By Patrick B. Craine

August 4, 2009 (LifeSiteNews.com) - Unsupervised, over-the-counter use of 'emergency' contraceptive and abortive pills is leading to menstrual problems, reports The Times of India.

The paper reports that gynaecologists are encountering increased incidents of menstrual problems among young women who are arbitrarily and repeatedly using these pills as regular forms of contraception.

"They check dosage on the internet, do their own calculations. Not understanding the consequences, they land up with incomplete abortions. They are scared about the uncontrollable bleeding, or not getting their periods," said Dr. Shilpi Tiwari to The Times of India. She also said that more than half of her clients are between 18 and their early 20s, all with pill-related complications.

In a 2002 Medscape interview, American 'emergency' contraception proponent Dr. David Grimes asserted that easier access to these drugs would not result in greater reliance upon them as regular birth control.  "There are four studies which suggest that advance access to EC does not prevent use of regular birth control," he said. "When legalized abortion became available we heard the same argument, but going through an induced abortion actually encourages women to use birth control methods subsequently."

Grimes admitted the danger of such drugs to a woman's menstrual cycle.  "Repeated use of EC wreaks havoc on a woman's cycle, so the resulting menstrual chaos acts as a powerful deterrent to using this method too often," he said.

Contrary to Grimes' assertions, however, popular morning-after pills are being used as casual contraception, the paper says.  "When you're with your boyfriend, you don't want to use condoms," says 21-year-old D Bina.  Asked whether there are complications, she said, "At times. But you prefer sex without a condom. ... Some put on weight, others don't feel right. But the body gets used to it."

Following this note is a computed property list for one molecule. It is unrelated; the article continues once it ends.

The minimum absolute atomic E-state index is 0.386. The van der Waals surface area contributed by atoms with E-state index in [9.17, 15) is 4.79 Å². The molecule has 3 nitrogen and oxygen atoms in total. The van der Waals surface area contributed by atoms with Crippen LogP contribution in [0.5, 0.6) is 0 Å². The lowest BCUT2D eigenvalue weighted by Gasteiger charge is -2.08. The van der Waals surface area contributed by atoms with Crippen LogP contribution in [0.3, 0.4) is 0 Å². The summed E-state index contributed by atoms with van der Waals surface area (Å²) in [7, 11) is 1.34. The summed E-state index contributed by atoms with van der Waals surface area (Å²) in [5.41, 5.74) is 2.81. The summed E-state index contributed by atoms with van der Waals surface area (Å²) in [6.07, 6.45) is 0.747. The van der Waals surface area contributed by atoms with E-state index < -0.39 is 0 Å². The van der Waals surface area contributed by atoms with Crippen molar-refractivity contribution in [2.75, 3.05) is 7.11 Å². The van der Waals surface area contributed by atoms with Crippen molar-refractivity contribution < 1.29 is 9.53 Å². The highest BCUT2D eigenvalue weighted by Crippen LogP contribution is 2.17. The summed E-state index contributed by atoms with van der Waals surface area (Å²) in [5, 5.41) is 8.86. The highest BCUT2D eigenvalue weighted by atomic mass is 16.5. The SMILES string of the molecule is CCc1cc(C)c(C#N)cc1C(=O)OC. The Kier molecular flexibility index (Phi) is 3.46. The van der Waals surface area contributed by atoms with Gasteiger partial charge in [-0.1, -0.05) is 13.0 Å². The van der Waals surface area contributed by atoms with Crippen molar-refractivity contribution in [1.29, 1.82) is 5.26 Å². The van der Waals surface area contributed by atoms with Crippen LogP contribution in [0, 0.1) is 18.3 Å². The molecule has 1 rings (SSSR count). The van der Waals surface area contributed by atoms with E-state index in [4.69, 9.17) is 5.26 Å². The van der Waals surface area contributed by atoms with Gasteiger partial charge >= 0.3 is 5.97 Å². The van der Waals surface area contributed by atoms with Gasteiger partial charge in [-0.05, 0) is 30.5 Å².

Morning-after pills such as Plan B and I-Pill claim to be effective in preventing pregnancy for up to 72 hours; however, if fertilization has already occurred, they are abortifacient, preventing the newly-formed child from implanting in its mother's womb.

RU-486, on the other hand, known as 'chemical abortion', can be effective in killing an unborn child up to 7 weeks.  According to some reports, however, this drug has a 'failure' rate of 15%, normally resulting, then, in a surgical abortion.


See related LifeSiteNews.com coverage:

Abortion Pill not 'Safe' Despite Media Spin - Study Suggests Pill as Dangerous As Surgical Abortion
http://www.lifesitenews.com/ldn/2007/aug/07081601.html

Canadian Physicians Group Warns of Dangers of "Morning After Pill"
http://www.lifesitenews.com/ldn/2004/may/04052005.html